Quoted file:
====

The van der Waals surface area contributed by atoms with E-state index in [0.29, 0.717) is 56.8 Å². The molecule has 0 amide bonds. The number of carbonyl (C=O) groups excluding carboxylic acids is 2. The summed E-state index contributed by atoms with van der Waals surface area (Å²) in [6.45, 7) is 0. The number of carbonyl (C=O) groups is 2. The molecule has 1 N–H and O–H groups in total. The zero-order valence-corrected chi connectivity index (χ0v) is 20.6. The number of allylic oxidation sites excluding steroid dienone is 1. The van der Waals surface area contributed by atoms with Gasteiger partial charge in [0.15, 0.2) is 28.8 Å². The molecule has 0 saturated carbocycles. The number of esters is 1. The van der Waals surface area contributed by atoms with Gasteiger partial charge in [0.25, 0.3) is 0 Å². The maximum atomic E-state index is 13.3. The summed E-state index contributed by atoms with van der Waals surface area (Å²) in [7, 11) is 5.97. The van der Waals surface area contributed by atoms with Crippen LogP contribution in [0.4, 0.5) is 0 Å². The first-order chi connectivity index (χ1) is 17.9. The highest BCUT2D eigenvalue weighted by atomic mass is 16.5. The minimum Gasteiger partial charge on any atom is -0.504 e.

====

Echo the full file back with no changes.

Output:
The van der Waals surface area contributed by atoms with E-state index in [0.29, 0.717) is 56.8 Å². The molecule has 0 amide bonds. The number of carbonyl (C=O) groups excluding carboxylic acids is 2. The summed E-state index contributed by atoms with van der Waals surface area (Å²) in [6.45, 7) is 0. The number of carbonyl (C=O) groups is 2. The molecule has 1 N–H and O–H groups in total. The zero-order valence-corrected chi connectivity index (χ0v) is 20.6. The number of allylic oxidation sites excluding steroid dienone is 1. The van der Waals surface area contributed by atoms with Gasteiger partial charge in [0.15, 0.2) is 28.8 Å². The molecule has 0 saturated carbocycles. The number of esters is 1. The van der Waals surface area contributed by atoms with Gasteiger partial charge in [0.25, 0.3) is 0 Å². The maximum atomic E-state index is 13.3. The summed E-state index contributed by atoms with van der Waals surface area (Å²) in [7, 11) is 5.97. The van der Waals surface area contributed by atoms with Crippen LogP contribution in [0.4, 0.5) is 0 Å². The first-order chi connectivity index (χ1) is 17.9. The highest BCUT2D eigenvalue weighted by atomic mass is 16.5. The minimum Gasteiger partial charge on any atom is -0.504 e.